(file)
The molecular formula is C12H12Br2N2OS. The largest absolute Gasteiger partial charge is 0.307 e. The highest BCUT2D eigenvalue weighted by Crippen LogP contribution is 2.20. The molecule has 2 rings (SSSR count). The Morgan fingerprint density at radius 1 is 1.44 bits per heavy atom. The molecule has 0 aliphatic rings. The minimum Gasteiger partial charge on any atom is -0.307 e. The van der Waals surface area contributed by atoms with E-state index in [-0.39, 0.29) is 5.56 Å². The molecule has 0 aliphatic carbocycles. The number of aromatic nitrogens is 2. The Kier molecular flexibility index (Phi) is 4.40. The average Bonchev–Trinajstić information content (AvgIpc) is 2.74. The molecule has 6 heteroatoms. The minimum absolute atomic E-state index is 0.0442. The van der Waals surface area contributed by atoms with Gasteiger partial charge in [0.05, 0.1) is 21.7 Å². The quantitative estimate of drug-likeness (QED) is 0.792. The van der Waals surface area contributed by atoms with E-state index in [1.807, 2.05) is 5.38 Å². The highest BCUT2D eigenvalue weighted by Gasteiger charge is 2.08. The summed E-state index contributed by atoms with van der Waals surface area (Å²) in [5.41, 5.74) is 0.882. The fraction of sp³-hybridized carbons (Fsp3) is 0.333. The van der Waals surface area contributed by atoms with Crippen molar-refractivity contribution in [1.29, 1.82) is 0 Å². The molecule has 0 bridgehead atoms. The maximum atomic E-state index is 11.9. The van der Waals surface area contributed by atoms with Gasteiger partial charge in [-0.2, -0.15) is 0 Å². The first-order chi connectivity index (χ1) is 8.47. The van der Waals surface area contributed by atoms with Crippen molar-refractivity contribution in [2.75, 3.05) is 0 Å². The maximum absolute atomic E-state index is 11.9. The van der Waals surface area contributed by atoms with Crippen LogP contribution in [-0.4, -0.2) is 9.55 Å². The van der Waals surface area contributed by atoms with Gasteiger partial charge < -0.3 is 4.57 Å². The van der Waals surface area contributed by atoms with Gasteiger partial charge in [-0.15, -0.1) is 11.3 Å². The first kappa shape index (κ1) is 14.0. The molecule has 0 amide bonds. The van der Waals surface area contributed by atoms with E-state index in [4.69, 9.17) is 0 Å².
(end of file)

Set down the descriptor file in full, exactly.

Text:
The molecular formula is C12H12Br2N2OS. The largest absolute Gasteiger partial charge is 0.307 e. The highest BCUT2D eigenvalue weighted by Crippen LogP contribution is 2.20. The molecule has 2 rings (SSSR count). The Morgan fingerprint density at radius 1 is 1.44 bits per heavy atom. The molecule has 0 aliphatic rings. The minimum Gasteiger partial charge on any atom is -0.307 e. The van der Waals surface area contributed by atoms with E-state index in [-0.39, 0.29) is 5.56 Å². The molecule has 0 aliphatic carbocycles. The number of aromatic nitrogens is 2. The Kier molecular flexibility index (Phi) is 4.40. The average Bonchev–Trinajstić information content (AvgIpc) is 2.74. The molecule has 6 heteroatoms. The minimum absolute atomic E-state index is 0.0442. The van der Waals surface area contributed by atoms with Gasteiger partial charge in [0.05, 0.1) is 21.7 Å². The quantitative estimate of drug-likeness (QED) is 0.792. The van der Waals surface area contributed by atoms with E-state index in [1.807, 2.05) is 5.38 Å². The highest BCUT2D eigenvalue weighted by Gasteiger charge is 2.08. The summed E-state index contributed by atoms with van der Waals surface area (Å²) in [5.41, 5.74) is 0.882. The fraction of sp³-hybridized carbons (Fsp3) is 0.333. The van der Waals surface area contributed by atoms with Crippen molar-refractivity contribution in [1.29, 1.82) is 0 Å². The molecule has 0 bridgehead atoms. The maximum atomic E-state index is 11.9. The van der Waals surface area contributed by atoms with Gasteiger partial charge in [-0.2, -0.15) is 0 Å². The first-order chi connectivity index (χ1) is 8.47. The van der Waals surface area contributed by atoms with Crippen molar-refractivity contribution in [2.75, 3.05) is 0 Å². The maximum absolute atomic E-state index is 11.9. The van der Waals surface area contributed by atoms with Crippen LogP contribution in [-0.4, -0.2) is 9.55 Å². The van der Waals surface area contributed by atoms with Gasteiger partial charge < -0.3 is 4.57 Å². The van der Waals surface area contributed by atoms with Gasteiger partial charge in [-0.15, -0.1) is 11.3 Å². The first kappa shape index (κ1) is 14.0. The molecule has 0 amide bonds. The van der Waals surface area contributed by atoms with E-state index in [4.69, 9.17) is 0 Å².